Researchers invent mask that detects COVID-19

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Despite very different local ordinances and workplace regulations, many experts agree that masks, at least in a way, are here to stay. And while they work to our advantage to prevent the spread of disease, scientists at MIT and Harvard have developed a new face mask that offers yet another essential feature.

According to a recent article published in the scientific journal Natural biotechnology, a new study suggests that face masks can be used to actually detect cases of COVID-19 in the wearer.

The technology uses tiny biosensors that can be integrated into woven textiles. These sensors are programmable and can discover toxins or illnesses, including COVID-19, that can be discovered in a wearer’s breath within 90 minutes.

This research is game-changing because it modifies existing technology in biosensors. According to a report in New Atlas, older iterations of this type of design used living cells to detect organic molecules in toxins, but researchers feared that a failure of the device would cause organisms to leak into the human body. In this case, the sensors use a system that “extracts and lyophilizes the cellular machinery necessary to detect organic molecules”.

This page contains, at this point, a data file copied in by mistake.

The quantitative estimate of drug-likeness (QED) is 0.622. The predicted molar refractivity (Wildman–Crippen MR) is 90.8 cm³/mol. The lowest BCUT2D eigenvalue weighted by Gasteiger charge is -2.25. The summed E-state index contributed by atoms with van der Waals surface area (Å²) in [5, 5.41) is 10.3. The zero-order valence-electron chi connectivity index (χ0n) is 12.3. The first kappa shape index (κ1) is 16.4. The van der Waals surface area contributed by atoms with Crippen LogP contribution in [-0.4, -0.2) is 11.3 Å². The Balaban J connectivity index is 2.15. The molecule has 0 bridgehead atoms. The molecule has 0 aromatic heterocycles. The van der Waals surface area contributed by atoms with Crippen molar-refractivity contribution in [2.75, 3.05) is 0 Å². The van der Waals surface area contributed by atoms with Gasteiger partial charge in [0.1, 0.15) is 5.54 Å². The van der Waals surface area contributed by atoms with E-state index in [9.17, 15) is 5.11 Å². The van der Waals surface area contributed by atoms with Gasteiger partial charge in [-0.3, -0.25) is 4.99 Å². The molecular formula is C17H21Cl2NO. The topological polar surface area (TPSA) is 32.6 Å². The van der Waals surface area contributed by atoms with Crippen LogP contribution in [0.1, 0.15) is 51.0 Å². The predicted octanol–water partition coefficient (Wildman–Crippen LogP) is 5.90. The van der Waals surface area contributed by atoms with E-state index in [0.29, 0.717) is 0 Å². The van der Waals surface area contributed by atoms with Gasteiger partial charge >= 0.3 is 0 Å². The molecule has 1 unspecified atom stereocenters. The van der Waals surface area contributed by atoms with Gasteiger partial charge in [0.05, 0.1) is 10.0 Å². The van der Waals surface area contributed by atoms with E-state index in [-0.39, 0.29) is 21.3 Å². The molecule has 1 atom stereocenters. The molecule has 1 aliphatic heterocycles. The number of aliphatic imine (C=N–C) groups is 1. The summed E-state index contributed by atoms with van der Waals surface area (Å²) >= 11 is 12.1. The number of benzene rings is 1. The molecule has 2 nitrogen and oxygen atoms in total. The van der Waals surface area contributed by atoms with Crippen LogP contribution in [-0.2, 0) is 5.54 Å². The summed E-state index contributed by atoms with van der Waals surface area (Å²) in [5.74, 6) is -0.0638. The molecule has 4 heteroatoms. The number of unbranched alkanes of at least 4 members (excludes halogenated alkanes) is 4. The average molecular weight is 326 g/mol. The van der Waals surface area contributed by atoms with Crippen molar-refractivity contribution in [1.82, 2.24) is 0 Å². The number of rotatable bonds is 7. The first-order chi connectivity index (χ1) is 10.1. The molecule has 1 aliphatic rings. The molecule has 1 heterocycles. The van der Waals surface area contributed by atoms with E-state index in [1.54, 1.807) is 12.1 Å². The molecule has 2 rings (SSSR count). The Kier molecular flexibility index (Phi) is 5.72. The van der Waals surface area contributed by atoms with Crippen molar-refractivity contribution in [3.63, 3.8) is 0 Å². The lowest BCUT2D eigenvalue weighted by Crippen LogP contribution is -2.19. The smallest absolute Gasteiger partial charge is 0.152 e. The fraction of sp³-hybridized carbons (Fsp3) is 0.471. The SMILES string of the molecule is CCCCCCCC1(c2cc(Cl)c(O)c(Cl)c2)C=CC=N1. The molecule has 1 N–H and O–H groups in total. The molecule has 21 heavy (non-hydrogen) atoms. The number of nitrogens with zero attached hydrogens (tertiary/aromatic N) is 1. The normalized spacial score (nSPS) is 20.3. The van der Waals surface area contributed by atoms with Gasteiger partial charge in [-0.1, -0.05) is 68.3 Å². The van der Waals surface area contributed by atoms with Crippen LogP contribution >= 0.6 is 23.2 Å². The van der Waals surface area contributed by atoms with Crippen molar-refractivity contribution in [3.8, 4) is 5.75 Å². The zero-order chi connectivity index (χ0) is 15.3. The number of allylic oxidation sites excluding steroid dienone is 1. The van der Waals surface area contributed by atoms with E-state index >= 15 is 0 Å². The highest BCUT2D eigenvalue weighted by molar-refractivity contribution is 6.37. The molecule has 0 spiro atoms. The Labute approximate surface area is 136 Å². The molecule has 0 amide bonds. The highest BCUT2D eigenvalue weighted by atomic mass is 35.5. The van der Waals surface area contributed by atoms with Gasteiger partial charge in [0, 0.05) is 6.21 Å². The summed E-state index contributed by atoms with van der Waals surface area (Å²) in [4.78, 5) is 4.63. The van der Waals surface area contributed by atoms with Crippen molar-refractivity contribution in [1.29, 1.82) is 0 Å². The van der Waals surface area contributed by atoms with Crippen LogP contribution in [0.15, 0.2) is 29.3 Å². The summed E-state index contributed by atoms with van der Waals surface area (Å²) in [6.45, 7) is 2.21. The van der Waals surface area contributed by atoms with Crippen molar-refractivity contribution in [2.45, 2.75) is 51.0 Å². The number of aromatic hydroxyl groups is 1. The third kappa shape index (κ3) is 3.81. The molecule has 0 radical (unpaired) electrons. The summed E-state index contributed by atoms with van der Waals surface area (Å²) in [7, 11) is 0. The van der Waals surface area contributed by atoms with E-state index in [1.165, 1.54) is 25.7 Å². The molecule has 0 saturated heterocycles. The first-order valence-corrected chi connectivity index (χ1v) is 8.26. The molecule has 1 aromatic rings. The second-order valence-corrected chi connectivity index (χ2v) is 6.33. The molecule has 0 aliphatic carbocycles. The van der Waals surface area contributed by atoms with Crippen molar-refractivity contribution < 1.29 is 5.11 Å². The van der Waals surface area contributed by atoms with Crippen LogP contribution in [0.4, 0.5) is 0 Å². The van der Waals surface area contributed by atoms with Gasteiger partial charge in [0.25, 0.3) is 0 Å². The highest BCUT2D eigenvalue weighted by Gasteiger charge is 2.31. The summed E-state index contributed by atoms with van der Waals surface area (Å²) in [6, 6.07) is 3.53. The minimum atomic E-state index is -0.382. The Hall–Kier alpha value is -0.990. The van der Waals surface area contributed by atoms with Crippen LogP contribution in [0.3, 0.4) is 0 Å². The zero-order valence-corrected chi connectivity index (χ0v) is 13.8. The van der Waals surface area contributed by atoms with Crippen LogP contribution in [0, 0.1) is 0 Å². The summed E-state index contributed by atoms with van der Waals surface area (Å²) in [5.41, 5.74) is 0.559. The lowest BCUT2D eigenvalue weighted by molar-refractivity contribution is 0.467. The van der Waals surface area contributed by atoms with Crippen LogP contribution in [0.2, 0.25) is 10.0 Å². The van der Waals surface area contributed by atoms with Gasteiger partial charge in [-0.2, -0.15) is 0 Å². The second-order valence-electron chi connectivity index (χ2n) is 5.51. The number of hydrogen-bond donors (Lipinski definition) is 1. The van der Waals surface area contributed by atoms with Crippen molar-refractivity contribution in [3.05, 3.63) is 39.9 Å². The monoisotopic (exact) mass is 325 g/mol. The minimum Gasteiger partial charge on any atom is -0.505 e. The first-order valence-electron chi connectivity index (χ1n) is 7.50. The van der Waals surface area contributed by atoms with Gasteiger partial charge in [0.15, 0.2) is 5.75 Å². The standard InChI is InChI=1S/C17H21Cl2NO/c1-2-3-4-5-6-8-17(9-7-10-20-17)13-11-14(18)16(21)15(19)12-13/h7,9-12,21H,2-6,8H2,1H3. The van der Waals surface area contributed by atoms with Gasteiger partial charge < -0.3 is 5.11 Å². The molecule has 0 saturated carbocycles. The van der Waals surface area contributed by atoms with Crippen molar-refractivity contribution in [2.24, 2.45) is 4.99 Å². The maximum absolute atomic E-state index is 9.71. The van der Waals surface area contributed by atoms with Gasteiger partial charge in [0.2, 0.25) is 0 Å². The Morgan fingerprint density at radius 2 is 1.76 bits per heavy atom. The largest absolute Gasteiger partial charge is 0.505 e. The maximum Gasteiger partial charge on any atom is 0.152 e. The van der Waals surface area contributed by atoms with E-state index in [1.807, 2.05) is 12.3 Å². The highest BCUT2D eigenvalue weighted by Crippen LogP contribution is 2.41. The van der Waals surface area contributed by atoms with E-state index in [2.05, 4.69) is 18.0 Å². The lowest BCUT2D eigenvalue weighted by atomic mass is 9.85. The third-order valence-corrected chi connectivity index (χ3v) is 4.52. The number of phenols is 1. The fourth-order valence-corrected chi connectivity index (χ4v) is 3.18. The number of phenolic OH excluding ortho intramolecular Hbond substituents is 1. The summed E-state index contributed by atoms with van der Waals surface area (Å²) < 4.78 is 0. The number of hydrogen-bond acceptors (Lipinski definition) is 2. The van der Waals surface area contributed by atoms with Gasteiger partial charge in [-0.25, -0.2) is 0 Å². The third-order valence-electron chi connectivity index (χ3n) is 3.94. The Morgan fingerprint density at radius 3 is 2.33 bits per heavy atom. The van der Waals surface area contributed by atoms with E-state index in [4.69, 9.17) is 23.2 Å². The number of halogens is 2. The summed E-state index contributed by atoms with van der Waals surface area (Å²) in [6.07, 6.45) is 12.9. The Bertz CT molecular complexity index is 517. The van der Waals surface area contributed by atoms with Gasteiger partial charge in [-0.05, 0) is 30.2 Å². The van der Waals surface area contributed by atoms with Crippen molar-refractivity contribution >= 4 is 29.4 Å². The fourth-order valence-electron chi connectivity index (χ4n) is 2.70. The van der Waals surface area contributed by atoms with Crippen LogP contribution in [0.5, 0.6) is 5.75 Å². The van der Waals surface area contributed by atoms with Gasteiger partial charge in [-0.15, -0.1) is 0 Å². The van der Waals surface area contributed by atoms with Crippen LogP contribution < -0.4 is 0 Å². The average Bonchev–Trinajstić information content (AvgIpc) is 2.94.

This technology, which was already being studied in connection with diseases like the Zika virus, was applied in earnest from the start of the pandemic. The result, just over a year later, is a built-in device that can activate when a button is pressed. Water is released into the lyophilized molecules, allowing them to then analyze the wearer’s breath droplets. When ready, it produces a result that the report describes as “a reading similar to a pregnancy test.”

According to study co-author Peter Nguyen, “We have essentially reduced an entire diagnostic lab to a small, synthetic biology-based sensor that works with any face mask and combines the high precision of PCR testing with the speed and low cost of antigen testing.

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